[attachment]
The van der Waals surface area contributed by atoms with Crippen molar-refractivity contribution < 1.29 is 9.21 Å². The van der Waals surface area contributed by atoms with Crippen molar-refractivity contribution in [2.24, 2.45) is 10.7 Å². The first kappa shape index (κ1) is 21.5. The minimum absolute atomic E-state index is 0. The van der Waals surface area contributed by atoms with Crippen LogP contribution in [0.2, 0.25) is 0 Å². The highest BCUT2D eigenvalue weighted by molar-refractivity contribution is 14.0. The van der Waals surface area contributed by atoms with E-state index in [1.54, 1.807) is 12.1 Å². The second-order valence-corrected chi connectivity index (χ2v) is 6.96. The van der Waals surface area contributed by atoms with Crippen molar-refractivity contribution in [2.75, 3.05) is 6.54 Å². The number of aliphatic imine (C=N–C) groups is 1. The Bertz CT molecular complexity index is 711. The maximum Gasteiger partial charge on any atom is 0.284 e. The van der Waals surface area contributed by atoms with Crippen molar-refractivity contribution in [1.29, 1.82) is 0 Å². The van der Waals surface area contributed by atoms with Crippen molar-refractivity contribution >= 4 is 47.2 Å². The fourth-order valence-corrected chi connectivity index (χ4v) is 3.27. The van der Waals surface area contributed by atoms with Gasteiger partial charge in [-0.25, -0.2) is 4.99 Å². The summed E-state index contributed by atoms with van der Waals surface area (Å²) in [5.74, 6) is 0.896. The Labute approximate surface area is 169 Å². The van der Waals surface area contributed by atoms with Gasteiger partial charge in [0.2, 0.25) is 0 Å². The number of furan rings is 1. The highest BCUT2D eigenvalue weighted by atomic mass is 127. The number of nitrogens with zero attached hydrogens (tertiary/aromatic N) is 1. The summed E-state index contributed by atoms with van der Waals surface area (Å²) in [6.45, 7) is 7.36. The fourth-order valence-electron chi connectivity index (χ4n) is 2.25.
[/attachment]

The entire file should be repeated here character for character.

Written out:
The van der Waals surface area contributed by atoms with Crippen molar-refractivity contribution < 1.29 is 9.21 Å². The van der Waals surface area contributed by atoms with Crippen molar-refractivity contribution in [2.24, 2.45) is 10.7 Å². The first kappa shape index (κ1) is 21.5. The minimum absolute atomic E-state index is 0. The van der Waals surface area contributed by atoms with Crippen LogP contribution in [0.2, 0.25) is 0 Å². The highest BCUT2D eigenvalue weighted by molar-refractivity contribution is 14.0. The van der Waals surface area contributed by atoms with E-state index in [1.54, 1.807) is 12.1 Å². The second-order valence-corrected chi connectivity index (χ2v) is 6.96. The van der Waals surface area contributed by atoms with Crippen molar-refractivity contribution in [2.75, 3.05) is 6.54 Å². The number of aliphatic imine (C=N–C) groups is 1. The Bertz CT molecular complexity index is 711. The maximum Gasteiger partial charge on any atom is 0.284 e. The van der Waals surface area contributed by atoms with Crippen molar-refractivity contribution in [1.29, 1.82) is 0 Å². The van der Waals surface area contributed by atoms with Crippen molar-refractivity contribution >= 4 is 47.2 Å². The fourth-order valence-corrected chi connectivity index (χ4v) is 3.27. The van der Waals surface area contributed by atoms with Gasteiger partial charge in [-0.25, -0.2) is 4.99 Å². The summed E-state index contributed by atoms with van der Waals surface area (Å²) in [5.74, 6) is 0.896. The Labute approximate surface area is 169 Å². The van der Waals surface area contributed by atoms with Gasteiger partial charge in [0.2, 0.25) is 0 Å². The number of furan rings is 1. The highest BCUT2D eigenvalue weighted by atomic mass is 127. The number of nitrogens with zero attached hydrogens (tertiary/aromatic N) is 1. The summed E-state index contributed by atoms with van der Waals surface area (Å²) in [6.45, 7) is 7.36. The fourth-order valence-electron chi connectivity index (χ4n) is 2.25.